Economic freedom fighters, the enfant terrible of South Africa

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On February 2, the Economic Freedom Fighters (EFF) unveiled its electoral manifesto with the spectacle and fiery rhetoric characteristic of its leader, Julius Malema. This reiterated its positions on land and mine ownership, called for doubling social subsidies (social payments) and increasing spending on educational infrastructure and health care. He addressed traditional leaders, such as tribal leaders, who are powerful among the rural poor. However, the manifesto says little about how these reforms would be funded. On this issue, the rhetoric of the EFF rarely goes beyond “permeating the rich”. Indeed, the manifesto largely ignores the imperative of economic growth.

The EFF receives exaggerated media attention due to its sweeping economic policies and use of anti-white dog whistles and sometimes overtly racist rhetoric. In the 2014 national elections, the party’s first, he won around 6% of the vote, and in the 2016 municipal elections, over 8%. While the ruling African National Congress (ANC) and the opposition Democratic Alliance (DA) are in disarray, most observers doubt it will exceed ten percent in the upcoming national elections in May 2019.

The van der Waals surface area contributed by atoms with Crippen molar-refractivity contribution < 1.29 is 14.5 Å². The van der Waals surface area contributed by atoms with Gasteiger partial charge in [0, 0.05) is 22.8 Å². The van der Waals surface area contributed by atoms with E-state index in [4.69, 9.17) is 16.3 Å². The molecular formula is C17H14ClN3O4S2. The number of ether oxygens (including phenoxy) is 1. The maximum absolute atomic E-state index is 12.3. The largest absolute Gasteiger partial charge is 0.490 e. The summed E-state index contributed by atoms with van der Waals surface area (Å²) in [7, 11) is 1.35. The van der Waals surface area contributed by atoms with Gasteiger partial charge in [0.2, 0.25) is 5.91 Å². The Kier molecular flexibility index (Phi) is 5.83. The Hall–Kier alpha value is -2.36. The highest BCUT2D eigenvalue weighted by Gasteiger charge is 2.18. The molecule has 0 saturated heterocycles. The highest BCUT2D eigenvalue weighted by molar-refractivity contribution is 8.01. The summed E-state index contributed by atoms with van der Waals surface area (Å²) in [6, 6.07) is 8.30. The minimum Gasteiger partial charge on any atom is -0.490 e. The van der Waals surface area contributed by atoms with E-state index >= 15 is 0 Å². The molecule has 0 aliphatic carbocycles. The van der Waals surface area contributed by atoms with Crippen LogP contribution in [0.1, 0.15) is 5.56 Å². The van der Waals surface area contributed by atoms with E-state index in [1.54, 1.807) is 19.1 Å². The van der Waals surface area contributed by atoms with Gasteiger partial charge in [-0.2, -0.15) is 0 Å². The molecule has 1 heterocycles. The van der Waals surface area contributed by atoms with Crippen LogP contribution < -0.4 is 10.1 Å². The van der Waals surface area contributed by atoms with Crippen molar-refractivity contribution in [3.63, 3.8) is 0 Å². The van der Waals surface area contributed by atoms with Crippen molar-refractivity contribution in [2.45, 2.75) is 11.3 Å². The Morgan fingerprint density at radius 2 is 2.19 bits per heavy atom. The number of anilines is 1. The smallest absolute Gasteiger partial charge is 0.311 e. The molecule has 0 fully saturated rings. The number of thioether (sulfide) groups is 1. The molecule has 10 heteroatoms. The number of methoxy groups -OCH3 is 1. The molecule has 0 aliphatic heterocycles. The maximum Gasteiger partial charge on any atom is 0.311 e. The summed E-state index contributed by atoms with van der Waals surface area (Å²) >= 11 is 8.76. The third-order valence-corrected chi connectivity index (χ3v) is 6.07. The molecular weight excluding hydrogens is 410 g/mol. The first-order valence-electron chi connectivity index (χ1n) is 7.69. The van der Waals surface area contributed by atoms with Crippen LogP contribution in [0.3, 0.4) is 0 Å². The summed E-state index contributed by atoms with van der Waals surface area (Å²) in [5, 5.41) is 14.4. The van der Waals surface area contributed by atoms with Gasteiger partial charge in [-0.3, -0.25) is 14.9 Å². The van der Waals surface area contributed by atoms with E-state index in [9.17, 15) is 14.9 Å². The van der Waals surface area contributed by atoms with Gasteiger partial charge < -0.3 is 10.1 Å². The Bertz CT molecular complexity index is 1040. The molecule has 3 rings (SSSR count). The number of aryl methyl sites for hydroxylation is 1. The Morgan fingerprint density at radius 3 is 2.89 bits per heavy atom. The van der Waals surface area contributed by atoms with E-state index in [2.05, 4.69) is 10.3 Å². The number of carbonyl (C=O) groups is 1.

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Nonetheless, the ANC sometimes seems terrified of the EFF’s potential to gain hitherto ruling party supporters in black townships and rural areas. The concern is well placed, since the EFF risks increasing its share of the vote to the detriment of the ANC. As a result, the ANC has adopted policies associated with the EFF that are likely to hamper its own efforts to attract foreign investment. In particular, a rallying cry from the EFF was “expropriation without compensation,” a reference to the government’s seizure of farmland and mines belonging to white people. As a result, the ANC supports a constitutional amendment that allegedly makes it easier for the state to confiscate private property. Such rhetoric has the potential to “scare off” private investors, both foreign and domestic, who are seen as necessary to revive the economy. The EFF manifesto is largely cohesive, internally consistent, and bound to appeal to the many black South Africans who are disappointed with the perceived inability of the current government to deliver on its promises.

Poverty in South Africa remains predominantly a black phenomenon, while whites have been doing well since the end of apartheid. Traditionally, the Black Party has been the ruling ANC, although it has always been nominally non-racial. Riddled with corruption and appearing increasingly incompetent, the ANC could well lose votes, even if it should retain its parliamentary majority (it currently holds 62.5% of the seats in the National Assembly). The DA failed to win over the black majority, and it’s hard to see them win much more than the 22.2% of the vote they won in 2015. Therefore, the EFF could to be the only party of the three to increase its share. votes and secure seats in the National Assembly. As for local government, the EFF has already played a kingmaking role in some areas by shifting its support between the ANC and the DA.

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